In death, Rajasthan woman pays price of loving a Dalit | Latest News India - Hindustan Times
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In death, Rajasthan woman pays price of loving a Dalit

Hindustan Times, Bhilwara | By
Feb 11, 2018 11:18 PM IST

Balai returned to the village in the morning with the body in a taxi. There was no one to lend a hand. He carried Devi in his arms and gently put the body on the floor of the house the two shared

She turned the rule book on its head to be with the man she loved in a village where the caste divide runs deep.

Narayan Balai at his partner Sohni Devi’s residence in Rajasthan’s Suwana village. He said he was forced to carry Devi’s body on his own as the villagers refused to help.(HT Photo)
Narayan Balai at his partner Sohni Devi’s residence in Rajasthan’s Suwana village. He said he was forced to carry Devi’s body on his own as the villagers refused to help.(HT Photo)

Sohni Devi, 44, a Jat, chose to live with Narayan Balai, a Dalit who was 10 years younger than her. Devi was widow and Balai a widower.

They stayed together for five years in Suwana village in Rajasthan’s Bhilwara, until tuberculosis claimed Devi’s life on February 4 in a hospital in Jaipur.

As the news of her death spread, the elders of the Jat-dominated village pronounced that nobody would touch her body.

Balai returned to the village in the morning with the body in a taxi. There was no one to lend a hand. He carried Devi in his arms and gently put the body on the floor of the house the two shared.

He started making calls to his friends. Except one, no one came. It wasn’t that there were no people – a crowd was watching as Balai, who drives a tractor for a living, struggled to arrange for Devi’s body to be taken to the cremation ground.

“There were some who said the municipal vehicle used for ferrying animal carcasses be called,” said Someshwar Jat, who runs a tea stall.

Someshwar said he wanted to help but did not want to be the only one defying the community.

Some others suggested that Balai seek police’s help. He did that. “What could I have done? It was not a law and order situation. I couldn’t have forced the villagers to participate in the funeral,” said Yashdeep Bhalla, the station house officer at the Sadar police station.

He called an ambulance for the body to be taken to the cremation site. At about 5pm, Devi’s funeral pyre was lit by Balai. His friend Ram Chandra Harijan was the only person at the cremation ground other than the staff.

Caste lines run deep

Caste fault lines run deep in the state and by chief minister Vasundhara Raje’s own admission, the state is very caste driven.

In 2016, Rajasthan reported 5,134 cases of atrocities against Dalits, the third highest in the country after Uttar Pradesh and Bihar, the National Crime Records Bureau data shows.

“Jo apne samaaj se hi chali gayi, usko phir kyun poochhna (Why should we bother about the one who left the community?),” said Jeevraj Jat, Devi’s brother-in-law.

The village elders refused to speak, saying it would bring infamy to the village.

Devi was not always shunned. People would often talk to her and even borrowed money from her, Balai said.

She got Rs 14 lakh from the sale for her share in the family property but squandered it away, Jeevraj said. But in death, the village struck back.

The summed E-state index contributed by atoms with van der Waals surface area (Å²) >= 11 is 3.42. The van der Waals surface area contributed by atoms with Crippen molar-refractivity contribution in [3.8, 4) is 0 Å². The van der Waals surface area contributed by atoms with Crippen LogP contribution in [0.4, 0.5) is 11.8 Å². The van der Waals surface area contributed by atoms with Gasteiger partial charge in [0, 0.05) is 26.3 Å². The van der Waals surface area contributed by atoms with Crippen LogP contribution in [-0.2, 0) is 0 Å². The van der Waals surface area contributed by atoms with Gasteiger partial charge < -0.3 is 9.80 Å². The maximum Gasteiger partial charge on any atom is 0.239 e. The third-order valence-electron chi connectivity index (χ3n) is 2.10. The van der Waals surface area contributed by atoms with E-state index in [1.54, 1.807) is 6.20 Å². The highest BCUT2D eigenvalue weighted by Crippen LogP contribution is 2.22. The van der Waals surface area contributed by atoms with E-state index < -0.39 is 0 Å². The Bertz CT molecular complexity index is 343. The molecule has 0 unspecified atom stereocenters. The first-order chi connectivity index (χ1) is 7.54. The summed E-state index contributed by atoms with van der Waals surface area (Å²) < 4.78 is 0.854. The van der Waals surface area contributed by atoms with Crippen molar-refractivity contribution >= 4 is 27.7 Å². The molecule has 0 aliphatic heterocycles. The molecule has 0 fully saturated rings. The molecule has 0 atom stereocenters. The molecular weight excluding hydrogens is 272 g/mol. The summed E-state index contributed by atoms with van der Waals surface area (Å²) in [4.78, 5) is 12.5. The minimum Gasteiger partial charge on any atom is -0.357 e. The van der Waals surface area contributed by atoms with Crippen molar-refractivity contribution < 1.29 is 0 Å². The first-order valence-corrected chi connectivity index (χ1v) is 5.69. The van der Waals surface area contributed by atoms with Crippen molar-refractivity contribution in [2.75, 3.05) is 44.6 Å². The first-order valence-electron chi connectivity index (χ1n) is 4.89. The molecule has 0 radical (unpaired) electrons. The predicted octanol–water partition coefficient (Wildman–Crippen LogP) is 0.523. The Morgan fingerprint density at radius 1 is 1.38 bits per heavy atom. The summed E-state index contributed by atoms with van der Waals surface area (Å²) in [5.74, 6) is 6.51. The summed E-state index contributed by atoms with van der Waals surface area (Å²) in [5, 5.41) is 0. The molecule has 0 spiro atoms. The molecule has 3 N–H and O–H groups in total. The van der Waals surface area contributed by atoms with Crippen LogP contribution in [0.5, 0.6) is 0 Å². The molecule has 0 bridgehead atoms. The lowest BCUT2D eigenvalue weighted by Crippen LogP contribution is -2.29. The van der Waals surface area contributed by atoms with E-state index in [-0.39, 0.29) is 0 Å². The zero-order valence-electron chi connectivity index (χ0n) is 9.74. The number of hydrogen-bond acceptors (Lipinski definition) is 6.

Isolated by society

When asked why she didn’t attend the funeral, a woman, who didn’t wish to be named, said Devi moved out of her house and chose to live with a man from the Balai community. It was the community’s decision, she said.

Narayan Balai shows Aadhaar and Bhamashah Yojana cards of late Sohani Devi, at his residence at Balai settlement, in Suvana village, Bhilwara, Rajasthan , on February 8, 2018. (Himanshu Vyas / Hindustan Times)
Narayan Balai shows Aadhaar and Bhamashah Yojana cards of late Sohani Devi, at his residence at Balai settlement, in Suvana village, Bhilwara, Rajasthan , on February 8, 2018. (Himanshu Vyas / Hindustan Times)

After Devi’s death, Balai locked their house and moved into his father’s home in the village. He agreed to show the house to Hindustan Times. The walls were lined with posters —landscapes and pictures of gods and goddesses. Plastic flower chains laced the door frames.

“Both of us loved decorating the house. Whenever we’d go to Bhilwara city, we’d buy these posters and flowers,” Balai said.

He seemed to have moved out in a hurry. A pair of woman’s sandals was a reminder of their life together. They, however, did not pack away their past — shelves were crammed with studio
photos of Devi, her husband and their kids.

Her husband died in 2004. Her 13-year-old daughter now lives with her brother-in-law in Suwana while her 12-year-old son is in Mumbai with another relative.

Some villagers even forced police to check if Balai wanted her house and money, both of which would go to her children.

“I even offered to pay for the pyre wood but he refused. Balai paid Rs 2,100 himself,” the SHO said.

Balai has a seven-year-old daughter but she stays with maternal grandparents in a neighbouring village. His wife died in 2012. He had met Devi when she needed help with building the house in 2007.

In her last days, Devi had become frail and it was Balai who did the housework. She didn’t mince words when villagers questioned their living arrangement. “She would retort, ‘Narayan (Balai) takes care of me. None of you came for help when I needed it. Why do you speak now?’” he said.

Balai has one more task left – to remarry. “Devi would tell me I am young and should get a wife.”

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